5. Add 4-6 cups of cold water. The amount of water you use will depend on your taste, so add as little or as much as you want to achieve your perfect sweet/tart balance.
Curried Cauliflower, Spinach & Chickpeas
2 tbsp. oil (vegetable/olive/etc)
2-4 tbsp. red curry paste (depending on your tolerance for heat!)
Meet the latest addition to your CSA Box: beets! Those of you who are fans of beets will love the beautiful color and intense flavor these will add to your salad or entrée. But there are probably several of you who have never been properly introduced to beets and aren’t sure what to do with them, so here is a basic overview of everything you need to know about these wonderful vegetables.
The entire beet is edible, from the leaves to the roots. The leaves are mild and tender, like chard, and can be used in all the same ways as spinach and chard. The roots are earthy and sweet and can be eaten raw, roasted, baked, boiled, steamed or even grilled. We’ve included a great recipe on the back that uses both the leaves and the beets!
Regardless of how you cook them, be sure to leave the tail, skin and at least an inch of the stems attached to keep their delicious juices locked inside. You’ll find they’re easiest to peel after they’ve been cooked, so just scrub them thoroughly and cook them with their skins on.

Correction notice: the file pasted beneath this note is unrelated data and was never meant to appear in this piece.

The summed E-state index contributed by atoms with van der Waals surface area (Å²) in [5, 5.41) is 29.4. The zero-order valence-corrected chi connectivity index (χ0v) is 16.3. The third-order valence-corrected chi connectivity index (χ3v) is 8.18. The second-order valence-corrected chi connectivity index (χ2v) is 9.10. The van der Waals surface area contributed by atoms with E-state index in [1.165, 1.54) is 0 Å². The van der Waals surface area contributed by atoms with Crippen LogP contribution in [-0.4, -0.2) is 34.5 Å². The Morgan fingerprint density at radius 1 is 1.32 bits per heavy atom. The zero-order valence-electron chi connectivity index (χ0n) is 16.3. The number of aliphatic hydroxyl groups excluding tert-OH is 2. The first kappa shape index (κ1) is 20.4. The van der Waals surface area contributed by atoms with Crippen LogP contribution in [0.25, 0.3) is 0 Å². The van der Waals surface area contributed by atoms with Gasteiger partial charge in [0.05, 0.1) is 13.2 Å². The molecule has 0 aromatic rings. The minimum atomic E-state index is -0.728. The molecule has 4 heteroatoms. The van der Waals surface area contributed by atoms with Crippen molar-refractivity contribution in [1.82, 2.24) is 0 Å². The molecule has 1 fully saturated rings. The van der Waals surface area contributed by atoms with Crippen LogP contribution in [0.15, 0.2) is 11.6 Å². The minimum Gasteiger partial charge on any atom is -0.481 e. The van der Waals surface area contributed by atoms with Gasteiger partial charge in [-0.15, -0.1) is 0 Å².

Beets will store well for several weeks in the refrigerator in a paper or perforated plastic bag. The greens can also be stored in a plastic bag, but only for a few days. Cooked beets will keep for a week in the fridge.
You’ll also find some of our fresh basil has been added to your boxes again this week. This best friend of tomatoes is one of our favorite summer herbs as it pairs nicely with so many seasonal vegetables and even a few types of fruit. Be sure to keep it well wrapped in paper towels and stored in a plastic bag in the crisper drawer in your fridge, otherwise it will blacken and wilt.
Planning to grill some veggies, chicken or fish? Try this simple recipe for basil butter to add a burst of flavor:
Directions: In a food processor, chop basil. Add butter, lemon juice, pepper and garlic salt; blend until smooth. Drop by half-tablespoons onto a baking sheet; freeze. Remove from baking sheet and store in freezer bags. Use to flavor chicken, fish or vegetables.
This recipe was submitted by one of our CSA members. We cooked it for the farmhands this week and they loved it! This is a great variation on a traditional salad.
2 roasted or grilled yams, cut into 1 inch squares.
2 bunches of Kale, deveined
½ c. nutritional yeast